By Myra Lee Adams Goff
Everyone on Sophie’s Hill is gearing up for the 22nd Weihnachtsmarkt (Christmas Market). This event at the Civic Center is Nov. 19, 20 and 21 and the biggest fund raiser that the Sophienburg Museum and Archives has.
A city is judged by how much pride it has in its history and traditions. The Sophienburg is the guardian of the archives which preserve the written history of the area through thousands of documents and photographs; the museum displays the history of the settlement from 1845 through the present with interesting artifacts of early life in New Braunfels.
For the last two years the Sophienburg has had a poster contest to advertise Weihnachtsmarkt and the winner this year was local artist Jane Mauldin. Mauldin presented a true New Braunfels interpretation of what she thought Weihnachtsmarkt represented. The poster depicts an aerial view of our Main Plaza with the decorated bandstand and the lit-up Comal County Courthouse in the background. Flying above the whole scene is Santa Claus in his sleigh and eight reindeer (no Rudolph). This aerial view poster, ready to frame, depicts two important icons here in downtown – the Gazebo and the Courthouse. The poster comes in two sizes and will be available at Sophie’s Shop during Weihnachtsmarkt.
In addition to a fabulous raffle, food, Santa Claus, there are 70 individual booths. It would be impossible for me to describe these unique booths, so I’m sticking to the Sophienburg’s own booth, Sophie’s Shop run by Nancy Classen. A real highlight sold there are the Inge Heirloom glass ornaments. For 400 years these ornaments have been hand blown in Germany. Some of the ornaments of adults and children have that same quality about their faces that the Hummel figurines have.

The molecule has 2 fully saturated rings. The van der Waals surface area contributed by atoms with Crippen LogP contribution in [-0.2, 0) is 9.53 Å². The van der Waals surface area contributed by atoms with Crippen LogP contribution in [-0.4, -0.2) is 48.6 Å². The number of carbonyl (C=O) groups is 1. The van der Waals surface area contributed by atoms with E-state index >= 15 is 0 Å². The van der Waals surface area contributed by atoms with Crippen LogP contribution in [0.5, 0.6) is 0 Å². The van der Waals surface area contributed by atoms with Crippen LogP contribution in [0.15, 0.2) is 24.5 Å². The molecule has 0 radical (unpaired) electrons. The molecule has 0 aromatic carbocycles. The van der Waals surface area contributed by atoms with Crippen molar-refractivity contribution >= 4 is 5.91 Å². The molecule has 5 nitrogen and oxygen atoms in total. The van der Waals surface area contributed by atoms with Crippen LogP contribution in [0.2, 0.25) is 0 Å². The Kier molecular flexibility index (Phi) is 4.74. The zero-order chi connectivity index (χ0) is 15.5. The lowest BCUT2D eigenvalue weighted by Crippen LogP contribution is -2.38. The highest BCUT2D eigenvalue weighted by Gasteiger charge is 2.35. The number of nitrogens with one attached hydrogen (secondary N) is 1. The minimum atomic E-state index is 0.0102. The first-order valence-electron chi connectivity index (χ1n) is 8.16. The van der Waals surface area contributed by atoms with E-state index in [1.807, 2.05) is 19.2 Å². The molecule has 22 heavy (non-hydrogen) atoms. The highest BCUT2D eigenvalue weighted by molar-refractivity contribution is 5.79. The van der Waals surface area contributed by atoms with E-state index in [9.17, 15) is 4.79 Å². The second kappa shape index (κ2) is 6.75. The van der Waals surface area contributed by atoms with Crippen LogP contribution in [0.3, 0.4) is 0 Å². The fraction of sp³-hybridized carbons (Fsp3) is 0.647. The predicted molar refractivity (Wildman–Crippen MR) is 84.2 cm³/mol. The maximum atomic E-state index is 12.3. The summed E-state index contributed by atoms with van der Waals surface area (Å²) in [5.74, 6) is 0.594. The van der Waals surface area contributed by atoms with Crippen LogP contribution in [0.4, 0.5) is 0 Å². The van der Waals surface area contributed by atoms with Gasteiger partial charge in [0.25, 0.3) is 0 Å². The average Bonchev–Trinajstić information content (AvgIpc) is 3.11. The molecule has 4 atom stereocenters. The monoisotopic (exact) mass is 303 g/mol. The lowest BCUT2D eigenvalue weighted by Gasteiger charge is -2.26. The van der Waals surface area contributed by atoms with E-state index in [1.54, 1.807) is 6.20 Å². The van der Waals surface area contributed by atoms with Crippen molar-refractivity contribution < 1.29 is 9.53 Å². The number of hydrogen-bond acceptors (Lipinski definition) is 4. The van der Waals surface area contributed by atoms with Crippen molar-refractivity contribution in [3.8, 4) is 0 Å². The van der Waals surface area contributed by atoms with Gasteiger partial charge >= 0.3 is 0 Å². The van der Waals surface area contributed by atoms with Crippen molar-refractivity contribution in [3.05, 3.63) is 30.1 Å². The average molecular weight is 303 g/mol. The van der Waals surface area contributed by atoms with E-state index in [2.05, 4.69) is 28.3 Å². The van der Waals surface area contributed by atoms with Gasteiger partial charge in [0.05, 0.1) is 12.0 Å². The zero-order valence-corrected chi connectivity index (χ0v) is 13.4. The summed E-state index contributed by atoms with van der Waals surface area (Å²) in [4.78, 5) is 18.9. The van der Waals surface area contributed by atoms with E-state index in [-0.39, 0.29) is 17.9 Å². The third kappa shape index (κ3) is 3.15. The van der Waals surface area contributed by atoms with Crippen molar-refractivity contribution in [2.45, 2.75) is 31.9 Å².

They do have the pickle ornament at Sophie’s Shop. That pickle ornament was not on the Christmas trees of the old settlers and it was just about 10 years ago that I ever heard of the pickle ornament. After doing some research I found that there doesn’t seem to be a clear-cut explanation of the pickle’s meaning. One tradition is that the pickle was hidden in the Christmas tree branches and the first child who found it would get a special prize. Another interpretation is that a Bavarian who came to American to fight in the Civil War was captured by the Confederates and jailed. He convinced the jailer to bring him a pickle because he was starving. After being released, he exonerated the pickle by hanging an ornament on the tree in the jailer’s honor (a little farfetched if you ask me).
Remember the cookbook Guten Appetit? Sophie’s Shop will unveil its sixth publication of this book with a new cover, but a deliciously same inside. Did you know that when this book was first published in 1978, our executive director Linda Dietert was the director? I have chosen some recipes that you can’t do without.
First of all there is the Whiskey Habit Cure and Tape Worm Remedy. (Do people still have tapeworm?) Then there’s the Bed Bug Poison. That might be handy if you travel a lot. Then there’s the cure for everything – Camphor Whiskey. And let’s not forget the Hair Invigorator (I can’t really tell if you put it on your head or drink it).
To start your holidays, make Glistening Yuletide Punch and pour it over a block of ice (or drink the Hair Invigorator). Then there are lots of recipes using herring. (I guess the Adams’ didn’t like herring because I have never eaten it). Next make some Klösse (simple dumplings). I love this one: Use a “half an eggshell of water”.
No more Spass about this book; let’s get to the real heart of a German Christmas- Zimtsterne, Lebkuchen, Makronen, Mandel Kränze, Nuss Plätzchen. What a treasure this book is!
Let’s kick off the Christmas season by going to Weihnachtsmarkt. See you there.